How To Be A Better Friend

How To Be A Better Friend

It can be easy in today’s technology world to allow our friendships to fall by the wayside of texting and tweeting and emailing instead of investing ourselves and our energy into actually spending quality time with people. And in an age where the phrase “I’m crazy busy” has become synonymous with “here’s my excuse why I’ve been a crappy friend to you”…I say it’s time to stop letting our friendships suffer in favor of work or Netflix or even romance. When all else fails…when the guy walks away or the dream job goes up in smoke or the seven-season series we’re binging on Netflix comes to an end (and what is life when that happens? I have to always spend a day gathering myself when a binge-watch is over)…our friends are the ones who will still be there. Rooting for us, supporting us, reminding us of who we really are when the rest of the world has forgotten. Having just come through a bit of a friendship storm with one of my dearest, I feel compelled to share what I learned through the experience. So here are a few ways you can (pretty easily) be a better friend.

  1. COMMUNICATION. Communication. Communication. If your friend does something to hurt your feelings, tell them. Be honest with them. And then give them a chance to change. So many times we get upset that someone isn’t meeting our needs when we haven’t bothered to communicate them. You have to give someone the CHANCE to change before you decide that they’re not capable of change. Communicate your grievance to your friend in an upfront and respectful way, let them know that what they did or didn’t do hurt you, and then give them the opportunity to make things right. 99% of the time, if it’s a true friend, they will be open to whatever you have to say and eager to modify their behavior the next time around so they don’t cause you unnecessary pain.
  2. Lower your expectations. Your friends don’t have to be Miranda, Charlotte and Samantha to still be really amazing friends. And also don’t expect something from a friend that you wouldn’t be willing to do for them. You have to first BE a friend to HAVE a friend. I have found that I tend to walk around expecting people and myself and LIFE to be a certain way so often, I never really allow myself to just enjoy what they are, what I am, and what it is. A wise man once said: “Expectation is the root of all heartache.” Learn to drop the preconceived notion of who you think your friends should be and just embrace who they are, in all their imperfect, flawed, broken glory. No friend is ever going to be perfect. And that’s good news. Because guess what? You aren’t, either. Don’t expect a standard from others that you aren’t even meeting yourself.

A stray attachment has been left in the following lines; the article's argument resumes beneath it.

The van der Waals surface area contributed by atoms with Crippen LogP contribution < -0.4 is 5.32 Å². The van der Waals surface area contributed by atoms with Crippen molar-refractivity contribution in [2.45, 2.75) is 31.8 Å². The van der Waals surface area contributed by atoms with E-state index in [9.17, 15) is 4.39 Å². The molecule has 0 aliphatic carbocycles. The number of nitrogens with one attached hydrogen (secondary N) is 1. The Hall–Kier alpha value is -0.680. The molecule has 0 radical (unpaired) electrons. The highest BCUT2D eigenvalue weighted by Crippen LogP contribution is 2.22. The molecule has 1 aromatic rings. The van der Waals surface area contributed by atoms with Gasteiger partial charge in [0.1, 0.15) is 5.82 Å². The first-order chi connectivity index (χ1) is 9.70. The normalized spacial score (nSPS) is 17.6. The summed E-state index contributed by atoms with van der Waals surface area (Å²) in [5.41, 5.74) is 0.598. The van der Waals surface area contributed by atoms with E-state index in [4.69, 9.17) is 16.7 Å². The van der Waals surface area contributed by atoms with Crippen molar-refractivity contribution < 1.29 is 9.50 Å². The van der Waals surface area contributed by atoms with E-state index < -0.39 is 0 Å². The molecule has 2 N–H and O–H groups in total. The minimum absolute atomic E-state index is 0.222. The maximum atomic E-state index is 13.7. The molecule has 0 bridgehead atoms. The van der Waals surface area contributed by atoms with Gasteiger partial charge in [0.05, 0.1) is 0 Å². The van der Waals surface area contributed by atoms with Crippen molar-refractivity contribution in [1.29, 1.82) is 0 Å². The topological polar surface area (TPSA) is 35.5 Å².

3. Understand that it’s not always about you. Maybe your friend hasn’t called you in a while because she’s going through something so unimaginable, she can’t put it into words. Maybe it has nothing whatsoever to do with you. Maybe instead of sending her angry texts asking her why she doesn’t seem to want to be your friend anymore, you should send her concerned texts asking her if everything is okay. Or stop with the texts all together and pick up the phone and call. The truth is, sometimes people just simply aren’t capable of being there for you at the very moment you need them, in the very way you need them to be. Life happens and things come up and sometimes we just need to extend a little grace. Give people the benefit of the doubt. And quit making everything all about us. A self-focused life is a very lonely life. When we can only see what is hurting or offending or bothering US…we miss out on opportunities to be there for other people. And there’s nothing that makes life happier and friendships stronger than stepping outside ourselves and putting ourselves in another person’s shoes.

What would you add to this list? Have you had an experience in which one of the suggestion helped strengthen or even save a friendship? Sound off in the comments below!

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2 thoughts on “How To Be A Better Friend

  1. Liked this post as I’m struggling with a friend who seems to not have time for me anymore even though just a few short months ago I was their sounding board/we talked everyday.
    I think a good addition would be relationships change and sometimes we have to accept that.
    I’m really struggling between your first and last points. They seem to contradict one another. How do you know when to communicate with someone about how your feeling or when to just leave it alone?

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